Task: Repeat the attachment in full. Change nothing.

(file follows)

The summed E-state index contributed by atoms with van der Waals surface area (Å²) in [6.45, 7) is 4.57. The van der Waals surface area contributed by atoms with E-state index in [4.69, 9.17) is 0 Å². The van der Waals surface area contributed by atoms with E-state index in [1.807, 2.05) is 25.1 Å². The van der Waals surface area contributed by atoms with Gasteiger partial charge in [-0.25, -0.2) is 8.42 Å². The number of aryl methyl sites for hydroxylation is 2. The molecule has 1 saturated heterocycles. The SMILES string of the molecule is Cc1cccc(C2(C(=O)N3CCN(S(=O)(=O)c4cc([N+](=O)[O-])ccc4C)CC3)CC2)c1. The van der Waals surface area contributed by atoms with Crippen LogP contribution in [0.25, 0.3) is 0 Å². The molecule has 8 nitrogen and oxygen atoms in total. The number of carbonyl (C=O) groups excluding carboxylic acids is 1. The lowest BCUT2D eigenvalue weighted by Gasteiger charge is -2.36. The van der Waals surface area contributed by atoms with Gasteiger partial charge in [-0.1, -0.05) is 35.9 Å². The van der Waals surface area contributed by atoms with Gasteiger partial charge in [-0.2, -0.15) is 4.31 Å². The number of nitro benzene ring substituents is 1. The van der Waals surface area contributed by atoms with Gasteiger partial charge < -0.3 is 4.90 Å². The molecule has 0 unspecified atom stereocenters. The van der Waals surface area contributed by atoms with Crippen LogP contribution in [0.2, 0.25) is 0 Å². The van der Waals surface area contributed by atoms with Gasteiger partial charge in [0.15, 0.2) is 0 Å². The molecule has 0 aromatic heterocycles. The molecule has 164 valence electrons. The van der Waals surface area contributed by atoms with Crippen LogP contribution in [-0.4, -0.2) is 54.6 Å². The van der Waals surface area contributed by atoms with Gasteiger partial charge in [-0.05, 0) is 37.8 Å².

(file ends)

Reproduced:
The summed E-state index contributed by atoms with van der Waals surface area (Å²) in [6.45, 7) is 4.57. The van der Waals surface area contributed by atoms with E-state index in [4.69, 9.17) is 0 Å². The van der Waals surface area contributed by atoms with E-state index in [1.807, 2.05) is 25.1 Å². The van der Waals surface area contributed by atoms with Gasteiger partial charge in [-0.25, -0.2) is 8.42 Å². The number of aryl methyl sites for hydroxylation is 2. The molecule has 1 saturated heterocycles. The SMILES string of the molecule is Cc1cccc(C2(C(=O)N3CCN(S(=O)(=O)c4cc([N+](=O)[O-])ccc4C)CC3)CC2)c1. The van der Waals surface area contributed by atoms with Crippen LogP contribution in [0.25, 0.3) is 0 Å². The molecule has 8 nitrogen and oxygen atoms in total. The number of carbonyl (C=O) groups excluding carboxylic acids is 1. The lowest BCUT2D eigenvalue weighted by Gasteiger charge is -2.36. The van der Waals surface area contributed by atoms with Gasteiger partial charge in [-0.1, -0.05) is 35.9 Å². The van der Waals surface area contributed by atoms with Gasteiger partial charge in [-0.2, -0.15) is 4.31 Å². The number of nitro benzene ring substituents is 1. The van der Waals surface area contributed by atoms with Gasteiger partial charge < -0.3 is 4.90 Å². The molecule has 0 unspecified atom stereocenters. The van der Waals surface area contributed by atoms with Crippen LogP contribution in [0.2, 0.25) is 0 Å². The van der Waals surface area contributed by atoms with Gasteiger partial charge in [0.15, 0.2) is 0 Å². The molecule has 0 aromatic heterocycles. The molecule has 164 valence electrons. The van der Waals surface area contributed by atoms with Crippen LogP contribution in [-0.4, -0.2) is 54.6 Å². The van der Waals surface area contributed by atoms with Gasteiger partial charge in [-0.05, 0) is 37.8 Å².